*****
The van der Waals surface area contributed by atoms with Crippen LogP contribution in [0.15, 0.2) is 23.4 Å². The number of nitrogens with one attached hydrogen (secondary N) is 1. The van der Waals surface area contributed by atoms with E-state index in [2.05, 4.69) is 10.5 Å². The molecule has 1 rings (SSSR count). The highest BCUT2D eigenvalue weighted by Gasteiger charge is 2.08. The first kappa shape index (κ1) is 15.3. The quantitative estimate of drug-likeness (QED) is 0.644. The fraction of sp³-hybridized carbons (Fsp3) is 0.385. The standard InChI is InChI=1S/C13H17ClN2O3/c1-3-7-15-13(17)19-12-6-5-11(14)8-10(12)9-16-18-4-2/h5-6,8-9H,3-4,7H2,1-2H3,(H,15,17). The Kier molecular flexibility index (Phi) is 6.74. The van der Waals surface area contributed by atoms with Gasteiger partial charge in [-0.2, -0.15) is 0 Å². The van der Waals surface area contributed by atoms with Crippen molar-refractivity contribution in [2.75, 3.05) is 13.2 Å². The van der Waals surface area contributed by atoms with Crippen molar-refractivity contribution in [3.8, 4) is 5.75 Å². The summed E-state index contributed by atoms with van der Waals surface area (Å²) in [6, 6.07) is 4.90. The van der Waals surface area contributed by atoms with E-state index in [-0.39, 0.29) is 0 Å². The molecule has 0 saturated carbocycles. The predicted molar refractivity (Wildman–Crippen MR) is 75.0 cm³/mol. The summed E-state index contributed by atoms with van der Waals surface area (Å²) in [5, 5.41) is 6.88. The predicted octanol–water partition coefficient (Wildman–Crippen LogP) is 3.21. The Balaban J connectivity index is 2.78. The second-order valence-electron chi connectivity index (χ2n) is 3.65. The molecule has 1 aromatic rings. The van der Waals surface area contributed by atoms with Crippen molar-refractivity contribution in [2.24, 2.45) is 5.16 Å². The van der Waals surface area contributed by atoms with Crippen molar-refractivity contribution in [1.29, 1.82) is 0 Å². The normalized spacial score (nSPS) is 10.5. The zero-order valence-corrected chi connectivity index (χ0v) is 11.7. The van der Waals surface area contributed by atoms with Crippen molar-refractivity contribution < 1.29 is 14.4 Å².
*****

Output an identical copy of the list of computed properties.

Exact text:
The van der Waals surface area contributed by atoms with Crippen LogP contribution in [0.15, 0.2) is 23.4 Å². The number of nitrogens with one attached hydrogen (secondary N) is 1. The van der Waals surface area contributed by atoms with E-state index in [2.05, 4.69) is 10.5 Å². The molecule has 1 rings (SSSR count). The highest BCUT2D eigenvalue weighted by Gasteiger charge is 2.08. The first kappa shape index (κ1) is 15.3. The quantitative estimate of drug-likeness (QED) is 0.644. The fraction of sp³-hybridized carbons (Fsp3) is 0.385. The standard InChI is InChI=1S/C13H17ClN2O3/c1-3-7-15-13(17)19-12-6-5-11(14)8-10(12)9-16-18-4-2/h5-6,8-9H,3-4,7H2,1-2H3,(H,15,17). The Kier molecular flexibility index (Phi) is 6.74. The van der Waals surface area contributed by atoms with Gasteiger partial charge in [-0.2, -0.15) is 0 Å². The van der Waals surface area contributed by atoms with Crippen molar-refractivity contribution in [2.75, 3.05) is 13.2 Å². The van der Waals surface area contributed by atoms with Crippen molar-refractivity contribution in [3.8, 4) is 5.75 Å². The summed E-state index contributed by atoms with van der Waals surface area (Å²) in [6, 6.07) is 4.90. The van der Waals surface area contributed by atoms with E-state index in [-0.39, 0.29) is 0 Å². The molecule has 0 saturated carbocycles. The predicted molar refractivity (Wildman–Crippen MR) is 75.0 cm³/mol. The summed E-state index contributed by atoms with van der Waals surface area (Å²) in [5, 5.41) is 6.88. The predicted octanol–water partition coefficient (Wildman–Crippen LogP) is 3.21. The Balaban J connectivity index is 2.78. The second-order valence-electron chi connectivity index (χ2n) is 3.65. The molecule has 1 aromatic rings. The van der Waals surface area contributed by atoms with Crippen molar-refractivity contribution in [2.24, 2.45) is 5.16 Å². The van der Waals surface area contributed by atoms with Crippen molar-refractivity contribution in [1.29, 1.82) is 0 Å². The normalized spacial score (nSPS) is 10.5. The zero-order valence-corrected chi connectivity index (χ0v) is 11.7. The van der Waals surface area contributed by atoms with Crippen molar-refractivity contribution < 1.29 is 14.4 Å².